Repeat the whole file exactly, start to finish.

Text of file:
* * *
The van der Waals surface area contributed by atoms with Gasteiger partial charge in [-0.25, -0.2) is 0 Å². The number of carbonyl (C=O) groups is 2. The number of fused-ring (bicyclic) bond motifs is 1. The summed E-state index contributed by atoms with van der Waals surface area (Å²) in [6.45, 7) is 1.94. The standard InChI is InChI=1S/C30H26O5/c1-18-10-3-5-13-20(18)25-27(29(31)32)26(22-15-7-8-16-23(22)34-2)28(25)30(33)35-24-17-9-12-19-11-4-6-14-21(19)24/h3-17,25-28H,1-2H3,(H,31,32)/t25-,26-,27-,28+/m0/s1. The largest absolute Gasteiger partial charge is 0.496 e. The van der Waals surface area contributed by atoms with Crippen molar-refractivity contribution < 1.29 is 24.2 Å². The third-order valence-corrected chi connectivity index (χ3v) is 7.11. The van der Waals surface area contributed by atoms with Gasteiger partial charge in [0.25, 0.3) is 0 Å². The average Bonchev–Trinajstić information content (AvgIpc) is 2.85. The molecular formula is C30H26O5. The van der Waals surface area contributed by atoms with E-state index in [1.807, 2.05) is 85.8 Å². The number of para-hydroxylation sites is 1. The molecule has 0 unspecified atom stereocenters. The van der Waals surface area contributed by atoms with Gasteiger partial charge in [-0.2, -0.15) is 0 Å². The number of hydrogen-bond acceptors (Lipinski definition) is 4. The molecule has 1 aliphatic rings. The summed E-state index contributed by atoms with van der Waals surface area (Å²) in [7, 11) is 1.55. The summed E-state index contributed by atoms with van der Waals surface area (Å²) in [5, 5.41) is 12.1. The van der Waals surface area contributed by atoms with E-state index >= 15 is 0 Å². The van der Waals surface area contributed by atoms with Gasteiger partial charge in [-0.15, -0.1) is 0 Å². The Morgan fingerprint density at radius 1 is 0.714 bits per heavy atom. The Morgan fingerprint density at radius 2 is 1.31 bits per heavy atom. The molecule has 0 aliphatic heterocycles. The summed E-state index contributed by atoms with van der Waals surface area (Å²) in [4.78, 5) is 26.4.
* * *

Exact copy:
The van der Waals surface area contributed by atoms with Gasteiger partial charge in [-0.25, -0.2) is 0 Å². The number of carbonyl (C=O) groups is 2. The number of fused-ring (bicyclic) bond motifs is 1. The summed E-state index contributed by atoms with van der Waals surface area (Å²) in [6.45, 7) is 1.94. The standard InChI is InChI=1S/C30H26O5/c1-18-10-3-5-13-20(18)25-27(29(31)32)26(22-15-7-8-16-23(22)34-2)28(25)30(33)35-24-17-9-12-19-11-4-6-14-21(19)24/h3-17,25-28H,1-2H3,(H,31,32)/t25-,26-,27-,28+/m0/s1. The largest absolute Gasteiger partial charge is 0.496 e. The van der Waals surface area contributed by atoms with Crippen molar-refractivity contribution < 1.29 is 24.2 Å². The third-order valence-corrected chi connectivity index (χ3v) is 7.11. The van der Waals surface area contributed by atoms with Gasteiger partial charge in [0.25, 0.3) is 0 Å². The average Bonchev–Trinajstić information content (AvgIpc) is 2.85. The molecular formula is C30H26O5. The van der Waals surface area contributed by atoms with E-state index in [1.807, 2.05) is 85.8 Å². The number of para-hydroxylation sites is 1. The molecule has 0 unspecified atom stereocenters. The van der Waals surface area contributed by atoms with Gasteiger partial charge in [-0.2, -0.15) is 0 Å². The number of hydrogen-bond acceptors (Lipinski definition) is 4. The molecule has 1 aliphatic rings. The summed E-state index contributed by atoms with van der Waals surface area (Å²) in [7, 11) is 1.55. The summed E-state index contributed by atoms with van der Waals surface area (Å²) in [5, 5.41) is 12.1. The van der Waals surface area contributed by atoms with E-state index >= 15 is 0 Å². The van der Waals surface area contributed by atoms with Gasteiger partial charge in [-0.15, -0.1) is 0 Å². The Morgan fingerprint density at radius 1 is 0.714 bits per heavy atom. The Morgan fingerprint density at radius 2 is 1.31 bits per heavy atom. The molecule has 0 aliphatic heterocycles. The summed E-state index contributed by atoms with van der Waals surface area (Å²) in [4.78, 5) is 26.4.